You inherit more than your parents’ values — what your parents do for a living can make it more than 400 times more likely that you will inherit their career and follow in their footsteps, a New York Times analysis of decades of General Social Survey data found.
There were certain parental professions that had a stronger pull than others. Legislators, lawyers, military officers, bakers, and doctors were among the top jobs children were most likely to inherit. Sons were 20 times as likely to become a scientist if their mother was one. If your father is a fisherman, you are 362 times as likely to grow up to be a fisherwoman if you’re his daughter.
The effect of parents
Mothers had just as strong an influence as fathers when it came to their children’s futures, the study found. Overall, sons were 2.7 times as likely to do their father’s job and twice as likely to do their mother’s job, while daughters were 1.8 times as likely to have the same job as their mothers and 1.7 times as likely to have the same job as their fathers.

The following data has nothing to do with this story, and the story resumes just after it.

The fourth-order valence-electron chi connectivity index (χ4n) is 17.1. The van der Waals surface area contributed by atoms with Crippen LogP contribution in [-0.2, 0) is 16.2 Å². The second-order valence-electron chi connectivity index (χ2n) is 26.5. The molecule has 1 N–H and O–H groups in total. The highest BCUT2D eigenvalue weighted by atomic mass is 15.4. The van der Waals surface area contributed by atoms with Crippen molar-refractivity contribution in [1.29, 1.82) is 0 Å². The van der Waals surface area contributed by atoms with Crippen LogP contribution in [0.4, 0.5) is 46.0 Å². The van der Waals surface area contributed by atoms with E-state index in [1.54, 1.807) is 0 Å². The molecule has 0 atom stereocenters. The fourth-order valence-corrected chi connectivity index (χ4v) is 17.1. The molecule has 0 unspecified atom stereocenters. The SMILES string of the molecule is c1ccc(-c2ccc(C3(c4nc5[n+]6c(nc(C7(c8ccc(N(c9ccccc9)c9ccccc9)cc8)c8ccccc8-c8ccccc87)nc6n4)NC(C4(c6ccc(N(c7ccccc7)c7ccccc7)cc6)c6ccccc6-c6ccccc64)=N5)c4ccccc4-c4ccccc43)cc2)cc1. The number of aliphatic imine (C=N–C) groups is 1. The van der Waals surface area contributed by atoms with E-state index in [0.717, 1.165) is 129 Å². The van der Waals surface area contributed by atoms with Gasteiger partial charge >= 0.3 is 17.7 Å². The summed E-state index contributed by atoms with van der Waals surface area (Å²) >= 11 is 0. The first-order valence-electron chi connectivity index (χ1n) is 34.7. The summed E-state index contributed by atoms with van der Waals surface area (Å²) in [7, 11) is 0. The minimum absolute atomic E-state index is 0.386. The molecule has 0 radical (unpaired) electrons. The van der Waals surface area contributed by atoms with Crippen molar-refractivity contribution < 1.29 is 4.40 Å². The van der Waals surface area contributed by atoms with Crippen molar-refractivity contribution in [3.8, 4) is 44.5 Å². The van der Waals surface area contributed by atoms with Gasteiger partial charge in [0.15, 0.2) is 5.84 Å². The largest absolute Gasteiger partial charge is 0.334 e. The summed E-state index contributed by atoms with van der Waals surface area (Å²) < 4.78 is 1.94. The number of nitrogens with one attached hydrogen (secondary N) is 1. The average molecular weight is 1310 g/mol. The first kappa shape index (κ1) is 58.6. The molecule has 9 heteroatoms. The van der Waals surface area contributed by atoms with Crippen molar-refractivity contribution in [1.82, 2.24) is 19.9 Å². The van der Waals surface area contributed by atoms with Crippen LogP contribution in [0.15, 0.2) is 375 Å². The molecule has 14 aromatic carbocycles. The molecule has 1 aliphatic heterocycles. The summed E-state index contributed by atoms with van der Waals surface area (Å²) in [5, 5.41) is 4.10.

Beyond the built-in connections and contacts you get if you follow your parents’ careers, the Times analysis argued that children pursue their parents’ careers because of “the breakfast-table effect”: We grow up learning how our parents do their jobs in our homes as we see them return from work and discuss it with us. They give us the language to see their career as attainable before we’ve even started it. If you can see the path before you, it’s much easier for you to follow it.
Unemployment can be generational, too
Inheriting our parents’ thoughts about work can backfire, however. Children of unemployed parents were more likely to grow up with no idea about what they wanted to do with their careers, the study found.
Of course, your parent’s occupation is one determining career factor among many. Children can rebel against their parents’ chosen path of doctor, lawyer, or teacher and live out life as a farmer, artist, or vagabond. But as this survey reminds us, our parents have an outsized impact on our life and can set the course of our futures in unseen ways only felt years later.
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